Swansea’s decision to appoint Bob Bradley as manager is a brave and bold move by the Premier League club, one that goes against the grain and posits plenty of doubts and fears about the American’s chances of turning around the team’s future.
But despite the negativity, Swansea City supporters should keep the faith. After all, Swansea City has a history of surprise managerial hires including Roberto Martinez in his first taste of management in 2007. Then there was Brendan Rodgers being appointed gaffer despite being being sacked previously by Championship club Reading. The naysayers were out in full force too when Garry Monk was hired as manager with the task of helping the club stay in the Premier League after sacking Michael Laudrup. In all of these examples, the decisions by Swansea Chairman Huw Jenkins paid off.
In Swansea City’s appointment of Bradley as replacement for Francesco Guidolin, it’s a decision that no doubt was aided by Landon Donovan’s role as advisor to the club (see our recent interview with Donovan where he shined light on his part ownership of the Swans). If any footballer knows Bob Bradley, it’s Donovan. And his close bond with Bradley will see the former USA and Egypt national team coach seize the opportunity with both hands.
Having Bradley coach this team will be a breath of fresh air for the Swans. While Martinez, Sousa, Rodgers, Laudrup and Monk all made slight tactical changes to fine tune the Swansea team, Guidolin made the team too predictable in their setup and player selection. Before he had been hired, much had been made of Guidolin’s 3-5-1-1 formation he employed at Udinese. But he only used it once at Swansea, in the first 40 minutes of the game against Chelsea. For a manager with more than 30 years experience in management, it was surprising how conservative and defensively-minded he kept his Swansea teams playing.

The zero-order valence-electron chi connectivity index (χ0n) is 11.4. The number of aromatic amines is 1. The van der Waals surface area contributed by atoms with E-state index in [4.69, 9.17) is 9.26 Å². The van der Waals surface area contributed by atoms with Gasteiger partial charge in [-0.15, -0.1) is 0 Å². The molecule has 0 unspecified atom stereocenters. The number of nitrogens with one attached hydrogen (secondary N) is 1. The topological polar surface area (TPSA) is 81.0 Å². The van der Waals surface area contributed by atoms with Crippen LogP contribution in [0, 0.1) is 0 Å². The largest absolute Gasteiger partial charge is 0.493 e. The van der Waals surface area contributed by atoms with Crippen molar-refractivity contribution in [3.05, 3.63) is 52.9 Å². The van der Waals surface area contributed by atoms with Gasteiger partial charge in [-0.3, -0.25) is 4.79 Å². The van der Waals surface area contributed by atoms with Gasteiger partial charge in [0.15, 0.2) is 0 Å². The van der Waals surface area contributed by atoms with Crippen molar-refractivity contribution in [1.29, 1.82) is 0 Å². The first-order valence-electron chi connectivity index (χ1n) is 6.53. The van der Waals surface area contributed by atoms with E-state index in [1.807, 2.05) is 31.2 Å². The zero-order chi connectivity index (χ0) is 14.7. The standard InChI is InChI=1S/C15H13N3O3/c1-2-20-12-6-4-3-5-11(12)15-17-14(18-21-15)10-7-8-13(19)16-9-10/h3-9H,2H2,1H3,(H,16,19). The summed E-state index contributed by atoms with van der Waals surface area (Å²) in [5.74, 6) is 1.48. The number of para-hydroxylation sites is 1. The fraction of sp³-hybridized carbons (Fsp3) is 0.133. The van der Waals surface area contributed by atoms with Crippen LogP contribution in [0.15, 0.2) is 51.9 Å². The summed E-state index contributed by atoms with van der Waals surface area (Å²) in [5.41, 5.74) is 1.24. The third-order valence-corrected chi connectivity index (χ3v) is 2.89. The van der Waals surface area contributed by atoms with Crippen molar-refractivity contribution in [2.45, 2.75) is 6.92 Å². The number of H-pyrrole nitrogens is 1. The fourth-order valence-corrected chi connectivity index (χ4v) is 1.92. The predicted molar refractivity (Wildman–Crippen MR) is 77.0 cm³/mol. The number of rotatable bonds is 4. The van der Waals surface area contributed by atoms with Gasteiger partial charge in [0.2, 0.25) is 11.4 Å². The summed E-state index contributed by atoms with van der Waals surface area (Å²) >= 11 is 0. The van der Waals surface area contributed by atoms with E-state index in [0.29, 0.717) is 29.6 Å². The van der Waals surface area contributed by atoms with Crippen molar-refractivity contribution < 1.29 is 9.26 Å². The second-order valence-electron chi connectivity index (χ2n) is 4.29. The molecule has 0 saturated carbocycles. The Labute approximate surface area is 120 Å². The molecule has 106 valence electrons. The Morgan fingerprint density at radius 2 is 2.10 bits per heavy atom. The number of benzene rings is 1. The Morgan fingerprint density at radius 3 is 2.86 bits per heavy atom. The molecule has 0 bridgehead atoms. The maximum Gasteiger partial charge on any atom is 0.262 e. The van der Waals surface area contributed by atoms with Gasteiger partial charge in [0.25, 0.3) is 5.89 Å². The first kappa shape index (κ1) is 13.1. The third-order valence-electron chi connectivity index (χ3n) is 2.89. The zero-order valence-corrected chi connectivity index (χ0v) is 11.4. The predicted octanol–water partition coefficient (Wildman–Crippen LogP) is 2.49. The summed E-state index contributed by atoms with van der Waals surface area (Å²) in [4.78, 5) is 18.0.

Bradley, who is a keen tactician himself, has the players at his disposal in South Wales to keep the club up this season. Swansea has been playing better in the past 2-3 games, but individual mistakes coupled with poor in-game management from Guidolin has prevented Swansea from picking up valuable points in games they should have gotten more points from.
The international break is perfect timing for Bradley to share his vision. He’ll have time to bring in his backroom staff, share his coaching philosophy with his players, as well as working with his team in preparation for the next game (against Arsenal on October 15). Bradley is very organized, and an excellent communicator who will be able to get his points across in a clear and precise manner — something that may have gotten lost in translation with Guidolin’s broken English.